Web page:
Lethbridge Herald, The (Newspaper) - December 15, 1973, Lethbridge, Alberta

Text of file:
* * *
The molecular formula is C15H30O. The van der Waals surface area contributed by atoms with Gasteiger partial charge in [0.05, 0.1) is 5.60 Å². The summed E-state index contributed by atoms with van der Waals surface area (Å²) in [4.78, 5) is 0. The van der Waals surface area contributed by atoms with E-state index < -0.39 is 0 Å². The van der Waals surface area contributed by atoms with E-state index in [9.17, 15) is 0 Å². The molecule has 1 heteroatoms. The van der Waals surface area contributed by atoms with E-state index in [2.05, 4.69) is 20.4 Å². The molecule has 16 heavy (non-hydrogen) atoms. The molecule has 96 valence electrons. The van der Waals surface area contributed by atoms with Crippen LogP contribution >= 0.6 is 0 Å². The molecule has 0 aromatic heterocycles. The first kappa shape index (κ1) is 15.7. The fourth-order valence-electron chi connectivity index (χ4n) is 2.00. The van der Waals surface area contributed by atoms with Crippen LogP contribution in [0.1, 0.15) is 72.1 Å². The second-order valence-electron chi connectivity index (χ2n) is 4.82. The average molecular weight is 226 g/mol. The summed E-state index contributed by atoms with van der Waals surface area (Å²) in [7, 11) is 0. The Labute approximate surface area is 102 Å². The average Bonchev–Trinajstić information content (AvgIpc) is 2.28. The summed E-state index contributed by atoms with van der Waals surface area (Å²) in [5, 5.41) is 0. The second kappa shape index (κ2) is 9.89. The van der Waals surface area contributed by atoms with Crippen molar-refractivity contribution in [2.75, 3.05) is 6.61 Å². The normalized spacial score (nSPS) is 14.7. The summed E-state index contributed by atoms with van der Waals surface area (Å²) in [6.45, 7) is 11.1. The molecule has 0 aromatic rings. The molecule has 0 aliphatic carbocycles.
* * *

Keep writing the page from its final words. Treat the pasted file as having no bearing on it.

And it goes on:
A collection of brief book THE s by Hal by Lev Uw BJ LIpplBcoti iMbet by IJZ.fS after Dec. Itt distributed by McClellud aid Stewart Lovers of nature will con- sider this book a treasure. Hal Borland's essays on the four seasons make pleasant reading. He writes mostly about personal experiences of nature in various regions of the United States. Each essay is followed by a portfolio of colored photographs by Les Line which are magnificent. For anyone with a feel for nature this book would be a perfect gift. DOUG WALKER A by Bar- bara Brenner and Whiteslde 120 An outstanding a grows up on a farm. He has many farmyard friends but his best friend is Melville the farmhand. Hemi is sold to the U.S. army as a mascot but he's not impressed with army life. During a foot- ball Hemi the deserts the army and begins a long cross country search to find Melville who is now at agricultural college in the west. As he searches for Hemi meets new Corn Steller's Jackson the and an In- dian girl.. Dancing who provide love and help when danger threatens. At all times Hemi maintains a mule's sense of humor and tries to up- hold the values taught to him by his parents. Barbara Brenner shows that there is no need to write down for children. She has given us a book which is in the same class as Web and Incredible Journey. The ex- cellent illustrations by Winslow Higginbottom com- plement this beautiful story. TERRY MORRIS Great Movies J. McLeod 252 The only thing not a sure thing about this book is its price. Up to Jan. 1974 it will sell for After its publishers the tab will jump to But a special note from the at- tached to the reviewer's states the total will only be You figure it out. At any price. The Great Movies is worth the cost. Author William Bayer has taken only those movies he considers and makes no apology for his The Wild Rear The Third City Duck Dr. Tom Top The Wizard of A Hard Day's Night. Those titles take you part way through Bayer's selection of intrigue and comedies and musicals. There's much Background film clips and critical comment and in-depth analysis of the more than 60 movies selected by William Bayer contribute to make this book one of the finest to grace anv library. HERB LEGG Canadian Yesterday and Today in Play and edited by Raymond Reid and Wbiteside Limited. to Jan. 1 then 401 By means of assembling the views of Canadians I com books of prose and newspaper reports and magazine articles. and anything else he can get his hands on Raymond Reid attempts to set forth the Cana- dian style. The hotch-potch of material is glued together by bits of commentary by the editor. I am unconvinced that it reveals a Canadian style but 1 it's ur. interesting collection of Canadians for the neo- naliohulists to root around in. Even without the jacket's in- dication of the Toronto origin of the editor it would be ap- p.'irenl from his excessive resort to the Toronto new- spapers Tor material. I DOUG WALKER Farmer's by Anna Rooh Smodlibowska Press Limited. 32 This book is designed for children Iroin five to 10 have never experienced country lite Written and il- lustrated by skillful Polish ar- tists. It gives a European slant lo tiirm life which differs farms Suuitetn ari oi paper ft tvtffi -if A. special illustration in fak were done ty vrveti sn Poland an effort u ing matte preserve traditional art fwm The Year the first book to be published by it new wholly Canadian publishing firm based in Montreal. WALKER ZOO. iiat rttse tut MeWfcirter by St Bess pTWJOt life igf-iga. -wast. zasxsiKt -A jBsavzasL -JEfrr SXJKHOtiOS sunset 5ar -i rasn. M a by Bwter Lloyd- Jones awl Gibb distributed by Buster perhaps Britain's best known turns his atten- tion in this handy book to that most popular of all the dog. During his many years as a practicing vet he has come to know every aspect of dog the the pitfalls and the varied per- sonalities of the breeds. In his inimitable which mixes practical advice with anec- dotes and personal he discusses. among many choosing your dog. day-to-day care. breeding and your dog and the law plus a valuable list of do's and don'ts. The book will have an instant appeal to all of Buster Lloyd-Jones' many fans and anyone contemplating acquir- ing a dog will find it both instructive and amusing. CHRIS STEWART Tablet by Marjork and William Snow distributed by Fitzhenry and 80 Anyone with a desire to weave can learn to make highly durable purses and small rugs by using tablets. These may be bought or easily made Irom playing cards. This ancient craft requires no loom and is said to be the only form of weaving not yet mechanized. With its simplified drafts and colored the book is designed to guide the novice in easy steps to creating beautiful and useful projects at minimal cost. ELSIE MORRIS Twilight of Steam by Ron Ziel. J. 208 This book was first publish- ed in 1963 in hardcover and has now been reprinted in soft cover and updated with current photos of steam locomotives in action. The author travelled the length and breadth of North America in search of steam both alive and in service and on the scrap to see and photograph. The photos on the whole are quite good but even his bad ones have been put to use in this book. The chapter devoted to the scrapping process of a giant Burlington Railroad locomotive is a bit hard to lake for the steam fan who really admired big time steam locomotives in action. Another chapter on engines preserved for display in city parks shows what can happen when they are not fenced and become the target of vandals and souvenir hunters. Finally he covers the tourist those gaudily dressed tourist traps which have little or no resemblance to railroading as it once was in the days when it was the lifeline of North America. BRUCE REDMAN Au Grand by Shel Silverstein Whiteside The giving one of the best-selling children's books. should adorn the Christmas table of every child in this country. This French edition tells the story of a boy who would come to the tree to play when he was young and the tree was always happy. As the boy grew older he began to want more and more and the tree gave and gave. The tender parable of giving and losing and keeping has touched the hearts of readers of all ages and with the help of the expressive drawings French is made easy to understand for even the most hard-lipped anti- bilingualist. PATSON. by Antonnucl Nontrand Kctnhold A delightful little gift for A i n n Here is the e-Sikc a the famous Gninaess of Records. It is osefal as s reference for as 3 means of settling arguments. and as a source of LnfuniMliaa with which to regale captive audiences. The fellows in the composing just prior to were wondering one day if there was a record for inches of lead type grasped with a single hand. I didn't see such a record when leafing through this book but since there is a record for overdue library books and for ihe largest menu item there could very well be one. The book is attractively printed with an abundance of interesting il- lustrations. DOUG WALKER the Racers by Warren Witherall J. 206 This book written by the ski- ing director at Burke Moun- e aaak arouir become a cslasar ir 2S 5sic. The SBii'Dr Si-jse ffiarrekias Job cc s frills Lrjuu oo ibe iissfciDeEite are oomnsoa to all gress Its cSear. simple is enhanced by more than ooe hundred drawings and photographs. Everyone who turns a pair of skis seriously will want to own this book. CHRIS STEWART Roosevelts of Hyde by Elliott Roosevelt and James Brough Canada 318 il- This is the book many peo- ple have been led to believe provides an honest insight into the. Roosevelt family's father Franklin battling with mother mother Eleanor battling with matriarch Sara Delano ad nauseum. All to be found in The arm sf 5EHBL3GG by Mac Davis Donlap. 114 dis- tributed by George J. McLeod Need a humorous story or two for a special A pretty good choice is available in this book. An accomplished story teller could improve the punch of some of those in this collection. Substitution of names and occasions could make many of the stories suitable for almost any occa- sion Mac Davis has demonstrated how to do this by turning familiar standard jokes into specific sports stories. The book is attrac- tively printed and illustrated. DOUG WALKER The struggle of life Photo bv Bill Grwnen One of the old comic masters by P. C. Marzio and Whiteside 322 pages. to Dec. Rube Goldberg studied engineering and mechanical drawing on the West rose to the rank of sports car- and. going higher and won a luxurious spot for himself on the comic page. For a score of years he in- cited millions to laughter and made no sense. for no good he reversed his lost his im- sank lower and and ended up as a serious political cartoonist. Nothing he accomplished in the political field will atone for his defection from the company of born comedians who make life bearable in a world of pain. His Foolish Questions. Phoney Films and famous Inventions in which he com- plicated the performance of the simplest act by a screw- ball burlesquing the machine age and the wasted energy of the poor boob who accumulates so much baggage for so short tt journey these things have done more to set the world straight than his efforts at political thinking. Like Bud Fisher and and Russ Wcstover the Goldberg started cartooning on the San Francisco Chronicle. Goldberg has a restless he is a quality much rarer than one is apt lo think. One day he had just fallen from the Flatiron with a dumb spectator you This was the beginning of his famous series of foolish questions. Question No. was 1 jump off this building every day to limber up for my He landed on the American. in 1924. we find him do- ing n big calor Boob is a helpless a pumpkin a foolish redhead. It is not a very interesting but the de- tails and backgrounds save it. People like the loony catchwords and phrases invent e d by Gu1d b e r g the and Ike. they look are all Goldberg originals The book covers Goldberg's troubled his move from humor to a serious daily com- ic his work as a political cartoonist ihe won a Puhlrer prize v and his love of humani- ty as portrayed m his sculp- tures in the autumn of his life. If you like the old comic masters of the Happy Hooligan you won't be disappointed by this wonder- ful book As for me. it's on my night table IVARCY RICHARD For football fans The Men of Professional edited by Doris Townsend of Ltd.. ll'j inches by Inches. 256 Anyone who doubts that prolession.'il lootball is of ab- sorbing interest almost a religion to millions of poo- pic in North America should examine this clnssv collection of articles ami photographs dealing with the I can imagine that the devotee might handle the book almost with reverence. Football is not my favorite that's why 1 elected to read this to find out why il holcl.N such a peculiar lascination for so ninny That question isn't ful- ly answered in my mind but I li.iv.' ii M.HV imnreeiation tor the game and the people in it The feature that most im- pressed after the ex- cellent was the article about third Hhe officials' written by Norm senior referee. There are chapters on the training the and the attitude of players to the game and beyond it. And for those who want to delve into the com- plexities of the all the vital positions are discussed in detail The claim made for the book on the jacket that it is 'the most exciting and penetrating football book ever is probably true. Not having read many football books 1 can't make any com- 1 only know that this one is enlightening. IXH'G WALKER THE VOICE OF ONE dr. FrankS. Morley The American character Tlie .n dee v'ter the hard -beat ars- resuit of Wssergste esEanr rtsslr icv such mar 3fc .t jnotHTact un- dtas outsc aawertful peapte who so -trp- TtoriffTs OIMfe. itnencan is qmxouc. jntt full of paradox- The ant 3iosc paerous of peaoifr to whom ssr ssic tinnss a avmpatbeuc sc bsve been monstrously cniei treacneit oi chfr and firms tiiat tiave takea aver CaEHia have Canadiaub- Ounaituit article of creed is faidi in. democniey. S Isas supported dictitorships ill wW Reganiinjg the Far for Mears wrote. 'The nwjor ss our pohcy-malung fur the Far tho tact that our government quite openly puts the assumed military and strategic needs of the U.S. ahead of the human needs of the people who live in the Another article of the American t-reed is faith in common but Mark Twain expressed a popular view when he said 'what a dull-witted slug the average human being Americans praise yet in America the social punishment for lack ol conformity is severe and results in un- popularity. The psychiatrist Erich Fromm has some frightening examples of the punish- ment inflicted on those who were thought to be on the Thus Americans preler to be called sinners rather than prodigals than and know-nothings than intellectuals. No one longs more than an American to be erudite and but the vulgarity in American conversation and literature is destructive of sensibility and decadent. One reason is that the melting pot theory tries to eliminate differences and since being different carries a social stigma. it is safer to sink to the vulgar level. No other nation is more more given lo making laws or going to court olten one hears. ought to be a yet no nation is less law-abiding or more violent. It would take a very reckless person to walk in an American city at night Americans believe thai every child should gel an but largely owing to Dewey and permissive like they are. compared with badly provincial in their un- itrammaUcal in their illiterate in their knowledge of ignorant of other ooumnes despite their even ignorant' oi their own. They boast of the fluidity ol their class but as Mills in the U.S. as Porter did in Canada pointed out the class structure is becoming rigid and even bureaucracy and position in labor unions is becoming a matter of inheritance and open to a closed circle. America hates nothing so much as im- building the Monroe Doctrine tol protect her from it. but the nation is the crea- tion ot imperialism. Manifest Destiny the relentless march westward Texas and California was imperialist. All American presidents and not only Teddy Koosevell have been suckled on the propaganda of Ma nan that when the U.S. ceased to be imperialist and to surge in warlike fashion across the Pacific the decline ol the U S. had begun. Even Woodrow most peace loving of found il necessary to invade Mexico. There is a great suspicion held by many people that the American campaign against British pcrialism was to a vacuum into which I lie U.S. could step. The U.S. is a proud nation believing that the greatest blessing on earth is to be an but no nation is more given to feel- ing their pulse or to self-criticism. If an. American were accused of a lack of a sense oC humor he would be deeply bul America is a very sad a deep melancholy running through the nation The American is doggedly optimistic and one of his magnificent characteristics is that he con- siders no situation as so that lo be pessimistic is bul few national literatures are gloomier than the American. In all the confusion and chaos of her politics und in all the paradoxes of her national there runs a dominant niotil which Scott Fitzgerald called willingness of the It is this quality more than any other which makes them run oil lu Germany to study glultonous- gobble go on mad make-- the most generous arid loyal trieno- 10 be found this side of Heaven Tin' of Lt APERTURE Environmentalists disperse I Dr. Chester Beatx. has been witfe tbt of Letabridge since He BA from Louisiana Stale in his MA from LSI' in ISO. and his PtD from ttw I'niversity of California. Berfcv-lo. tn His primary research iatsresi is geomarpttotojQi the land farms bul be has a resource As ric cc JT I irr TOV .aumiictj4 juovr woe r-jitc tVSW respectively 1 proportion en' public has it up to here vnrh hell JK eookvcicai hartdNiss-ev Ace I recce- untly conclude that iv-any jwocte ire oc tihr waiv.tr rcof is pious pi ot scarce resources. -VII wfeic that tie has probably run cut usetul have gtvwti much too to beimvin reports ot areactul kViKisiMts ot air. asc other ot poUutKxi that attlict many parts ox the earth Like PavUn 's renowned we figurauvely .vshvate at the proper be it a TV documentary on the carbon monoxide level in downtown Montreal or a photo of a pipe from an industrial plant dumping liquid garbage into a pristine western river Our heads nod obligingly when we're reminded of the amount ot rich agricultural land consumed each year by urban and we make appropriate sounds of sadness We go through the in because we've been conditioned perhaps overeonditioned to respond m a particular way whenever the threat ot environmental deterioration is put betore us And God knows we've and enough about that m recent years' As a nutter oi we've probably heard ami seen too much about environmental to such an extent that further begsnatng The tucursr a JL a ot apies Jtnvi LttipiweKteais- lane use pracuces. Ttie ujugh are potiticdt. ttwral in riacitre one btaiw w do wiih such matters as s in. basic tit'e s they to do of Use funviameatat cvasttutes the good And is anc with all of their scieauttc and answer that they can only provide the tools and techniques to make possible the achievement of 3 truly however we may choose to define it. So 1 would suggest to the dedicated en- vironmentalists that the time has come stop writing more and more boots and HI assume a lower in my field of endeavor represents a pretty useless expenditure of energy and the is already bruised and battered from barrage Environmentalist CM lead lo and m the state ol the is the greatest and most Sin. Needless anxiety By Doug Walker One day last summer Borys Gleb had a game ol golf with me and my cronies 1 learned from his wife recently that Borys ex- antinpd the editorial page with some apprehension for two or three weeks thereafter wondering 1 would write something about him. I'll bet poor. Borys ran his cerebral tapes over so many times for that period of his trying to ascertain if he had said anything of an incriminating that nothing is left on them now. The truth is that Horvs didn't realize who he was playing with until he was on the lltfc green and when it dawned on him that 1 was the writer of these fillers his game fell com- pletely apart and he quit on the next hole. HJs apprehension of what 1 might write was aU so unnecessary because he didn't do anythinj we duffers hadn't done before and he bore adversity with such equanimity that I wap moved to admiration. 1 guess 1 should have reported this befort and saved Borys the needless anxiety he paremly suffered.